Now that the decision of the 9th Circuit Court of Appeals to ban "under G-d" from the pledge of allegiance has been protested all over the landscape, perhaps we might step back and consider the broader implications of the fact that such a decision could have been made in the first place.
The ostensible basis for the 9th Circuit decision is the Constitution of the United States. Contrary to what some may think, there is no mention of "separation of church and state" in the Constitution, much less any "wall of separation" that keeps getting mentioned, even in Supreme Court decisions.
What the First Amendment to the Constitution says is that Congress shall make no law "respecting an establishment of religion." England had an established religion, supported by the taxpayers and with its members given privileges denied to members of other congregations.
Since the people who wrote the Constitution of the United States were Englishmen, they knew exactly what they meant when they said that they wanted no establishment of religion in the United States. Wise men wrote the Constitution, but clever judges have been destroying it, bit by bit, turning it into an instrument of arbitrary judicial power, instead of a limitation on all government power.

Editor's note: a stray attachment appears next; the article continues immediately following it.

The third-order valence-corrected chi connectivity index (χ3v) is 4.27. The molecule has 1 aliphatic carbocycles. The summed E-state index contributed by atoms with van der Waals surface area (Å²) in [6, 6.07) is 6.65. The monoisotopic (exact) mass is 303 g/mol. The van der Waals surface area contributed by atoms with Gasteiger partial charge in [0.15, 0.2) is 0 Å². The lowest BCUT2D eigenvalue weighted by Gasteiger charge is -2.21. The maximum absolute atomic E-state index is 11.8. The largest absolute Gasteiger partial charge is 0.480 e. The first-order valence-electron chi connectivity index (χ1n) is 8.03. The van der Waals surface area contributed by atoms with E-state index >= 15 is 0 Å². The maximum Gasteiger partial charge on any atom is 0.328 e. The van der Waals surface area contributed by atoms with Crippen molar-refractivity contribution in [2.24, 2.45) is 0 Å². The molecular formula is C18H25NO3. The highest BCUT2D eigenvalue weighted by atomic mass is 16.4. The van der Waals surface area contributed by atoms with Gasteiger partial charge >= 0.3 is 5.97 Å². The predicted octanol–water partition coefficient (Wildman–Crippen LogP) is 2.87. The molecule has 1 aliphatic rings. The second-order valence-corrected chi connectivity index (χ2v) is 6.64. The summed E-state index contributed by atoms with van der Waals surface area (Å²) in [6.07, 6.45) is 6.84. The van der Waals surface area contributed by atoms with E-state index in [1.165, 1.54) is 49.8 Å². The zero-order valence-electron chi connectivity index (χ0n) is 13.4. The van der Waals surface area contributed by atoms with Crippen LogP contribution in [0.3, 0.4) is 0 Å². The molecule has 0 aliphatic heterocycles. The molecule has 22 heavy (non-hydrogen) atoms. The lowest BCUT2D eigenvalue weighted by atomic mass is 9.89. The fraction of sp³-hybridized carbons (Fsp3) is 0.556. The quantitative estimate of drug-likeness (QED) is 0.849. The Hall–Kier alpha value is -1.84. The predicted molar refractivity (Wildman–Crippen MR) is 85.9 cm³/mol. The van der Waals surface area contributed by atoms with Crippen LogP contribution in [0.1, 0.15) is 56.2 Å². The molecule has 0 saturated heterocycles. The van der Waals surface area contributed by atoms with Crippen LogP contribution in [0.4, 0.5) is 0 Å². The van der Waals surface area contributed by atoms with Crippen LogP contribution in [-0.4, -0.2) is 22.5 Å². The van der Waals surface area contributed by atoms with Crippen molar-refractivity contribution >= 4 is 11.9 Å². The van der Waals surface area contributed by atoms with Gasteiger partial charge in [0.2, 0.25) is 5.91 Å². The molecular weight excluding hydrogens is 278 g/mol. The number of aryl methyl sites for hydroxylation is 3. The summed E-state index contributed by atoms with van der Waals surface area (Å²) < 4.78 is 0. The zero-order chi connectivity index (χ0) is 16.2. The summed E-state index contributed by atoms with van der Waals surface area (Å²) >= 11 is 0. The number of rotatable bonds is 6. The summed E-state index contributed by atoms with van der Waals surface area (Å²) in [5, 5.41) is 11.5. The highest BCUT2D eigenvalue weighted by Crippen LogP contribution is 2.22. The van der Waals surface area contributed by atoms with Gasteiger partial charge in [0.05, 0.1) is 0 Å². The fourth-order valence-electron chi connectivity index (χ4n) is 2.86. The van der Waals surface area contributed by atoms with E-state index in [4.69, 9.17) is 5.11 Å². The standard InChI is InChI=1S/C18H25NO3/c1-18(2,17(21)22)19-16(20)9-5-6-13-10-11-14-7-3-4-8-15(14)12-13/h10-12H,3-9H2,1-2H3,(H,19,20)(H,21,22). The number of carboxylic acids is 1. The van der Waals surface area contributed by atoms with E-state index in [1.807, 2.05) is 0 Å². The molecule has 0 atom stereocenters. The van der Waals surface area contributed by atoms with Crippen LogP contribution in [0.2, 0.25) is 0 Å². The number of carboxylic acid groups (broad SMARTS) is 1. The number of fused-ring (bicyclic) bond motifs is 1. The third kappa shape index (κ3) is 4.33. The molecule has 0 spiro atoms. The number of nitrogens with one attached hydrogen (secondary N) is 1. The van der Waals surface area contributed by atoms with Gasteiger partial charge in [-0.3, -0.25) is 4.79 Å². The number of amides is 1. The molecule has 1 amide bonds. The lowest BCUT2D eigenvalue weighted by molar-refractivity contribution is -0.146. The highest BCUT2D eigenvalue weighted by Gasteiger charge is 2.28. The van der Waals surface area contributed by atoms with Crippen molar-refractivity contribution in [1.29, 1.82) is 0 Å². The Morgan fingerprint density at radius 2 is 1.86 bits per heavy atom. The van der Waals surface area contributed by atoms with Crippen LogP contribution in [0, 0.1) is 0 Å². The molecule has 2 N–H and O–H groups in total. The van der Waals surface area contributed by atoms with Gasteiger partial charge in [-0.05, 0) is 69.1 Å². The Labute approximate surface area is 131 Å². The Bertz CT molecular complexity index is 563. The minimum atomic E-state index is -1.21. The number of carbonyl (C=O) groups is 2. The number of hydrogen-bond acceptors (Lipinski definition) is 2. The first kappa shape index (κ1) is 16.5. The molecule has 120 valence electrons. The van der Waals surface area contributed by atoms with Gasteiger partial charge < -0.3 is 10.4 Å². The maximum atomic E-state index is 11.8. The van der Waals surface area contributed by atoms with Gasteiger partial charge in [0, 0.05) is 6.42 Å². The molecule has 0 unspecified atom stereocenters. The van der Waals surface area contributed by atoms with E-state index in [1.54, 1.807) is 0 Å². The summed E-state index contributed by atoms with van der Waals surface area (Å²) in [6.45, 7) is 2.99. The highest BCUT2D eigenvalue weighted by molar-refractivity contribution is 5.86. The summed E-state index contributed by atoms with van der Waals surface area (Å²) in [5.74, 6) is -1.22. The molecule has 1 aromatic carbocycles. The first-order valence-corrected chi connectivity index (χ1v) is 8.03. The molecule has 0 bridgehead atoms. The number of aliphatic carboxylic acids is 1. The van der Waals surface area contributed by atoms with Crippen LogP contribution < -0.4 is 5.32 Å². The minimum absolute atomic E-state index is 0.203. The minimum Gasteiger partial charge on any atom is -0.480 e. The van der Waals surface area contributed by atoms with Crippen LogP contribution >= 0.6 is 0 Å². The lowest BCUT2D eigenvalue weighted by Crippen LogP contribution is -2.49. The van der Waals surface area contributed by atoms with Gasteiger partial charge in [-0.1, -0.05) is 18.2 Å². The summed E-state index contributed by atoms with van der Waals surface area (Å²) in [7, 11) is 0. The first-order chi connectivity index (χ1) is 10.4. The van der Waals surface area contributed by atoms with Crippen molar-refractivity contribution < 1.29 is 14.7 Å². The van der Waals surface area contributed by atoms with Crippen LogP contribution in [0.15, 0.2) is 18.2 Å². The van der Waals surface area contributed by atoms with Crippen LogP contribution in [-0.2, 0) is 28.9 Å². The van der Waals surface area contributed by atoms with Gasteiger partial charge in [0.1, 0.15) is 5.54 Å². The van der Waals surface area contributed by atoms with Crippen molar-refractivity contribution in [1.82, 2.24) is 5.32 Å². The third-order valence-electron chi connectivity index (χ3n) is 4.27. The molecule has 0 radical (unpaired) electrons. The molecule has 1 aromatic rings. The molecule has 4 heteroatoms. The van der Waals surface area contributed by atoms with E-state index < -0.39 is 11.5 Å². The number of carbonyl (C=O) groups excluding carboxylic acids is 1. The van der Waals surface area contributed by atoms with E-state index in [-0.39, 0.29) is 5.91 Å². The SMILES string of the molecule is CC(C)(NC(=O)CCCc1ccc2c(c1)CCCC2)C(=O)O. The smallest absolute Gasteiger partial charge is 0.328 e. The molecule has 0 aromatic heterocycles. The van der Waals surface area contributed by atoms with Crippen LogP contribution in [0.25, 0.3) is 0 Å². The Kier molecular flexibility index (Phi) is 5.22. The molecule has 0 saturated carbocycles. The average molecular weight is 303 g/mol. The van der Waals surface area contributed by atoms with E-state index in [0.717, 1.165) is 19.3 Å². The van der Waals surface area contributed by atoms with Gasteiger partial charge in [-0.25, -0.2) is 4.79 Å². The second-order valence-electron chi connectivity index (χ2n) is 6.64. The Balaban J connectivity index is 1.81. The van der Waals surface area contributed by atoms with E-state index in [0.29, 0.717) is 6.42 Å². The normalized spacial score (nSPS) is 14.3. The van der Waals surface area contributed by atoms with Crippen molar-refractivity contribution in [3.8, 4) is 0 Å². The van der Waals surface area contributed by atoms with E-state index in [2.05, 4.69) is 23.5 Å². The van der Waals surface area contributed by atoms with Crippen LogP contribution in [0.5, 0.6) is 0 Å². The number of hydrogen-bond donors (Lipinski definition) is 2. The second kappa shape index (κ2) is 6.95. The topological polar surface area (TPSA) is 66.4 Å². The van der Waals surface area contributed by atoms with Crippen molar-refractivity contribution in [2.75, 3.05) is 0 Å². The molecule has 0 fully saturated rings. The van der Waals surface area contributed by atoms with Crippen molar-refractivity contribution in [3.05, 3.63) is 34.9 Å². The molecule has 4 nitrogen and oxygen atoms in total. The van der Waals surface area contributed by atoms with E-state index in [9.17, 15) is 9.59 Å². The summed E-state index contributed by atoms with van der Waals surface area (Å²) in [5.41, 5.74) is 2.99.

The 9th Circuit's decision is almost certain to be reversed by the U.S. Supreme Court. But the trend which that arbitrary decision represents is not only unlikely to be reversed, it has been exhibited in recent decisions of the Supreme Court itself.
One of the reasons courts at all levels get away with imposing judges' personal views as the law of the land is that so much of the public and the media view each decision in terms of whether they agree with the particular policy it represents. But the destruction of the separation of powers, which is central to the Constitution, is infinitely more important than whether policy A is better or worse than policy B.
Letting judges change the law by verbal sleight of hand is especially dangerous in a country where the people are supposed to have the power to control the laws they live under via their elected representatives.
Those who question whether the government ought to be in the business of promoting any religious concepts among school children can raise that as an issue that we can fight out among ourselves. It is denying us the right to fight it out among ourselves by judicial fiat that is the real danger.
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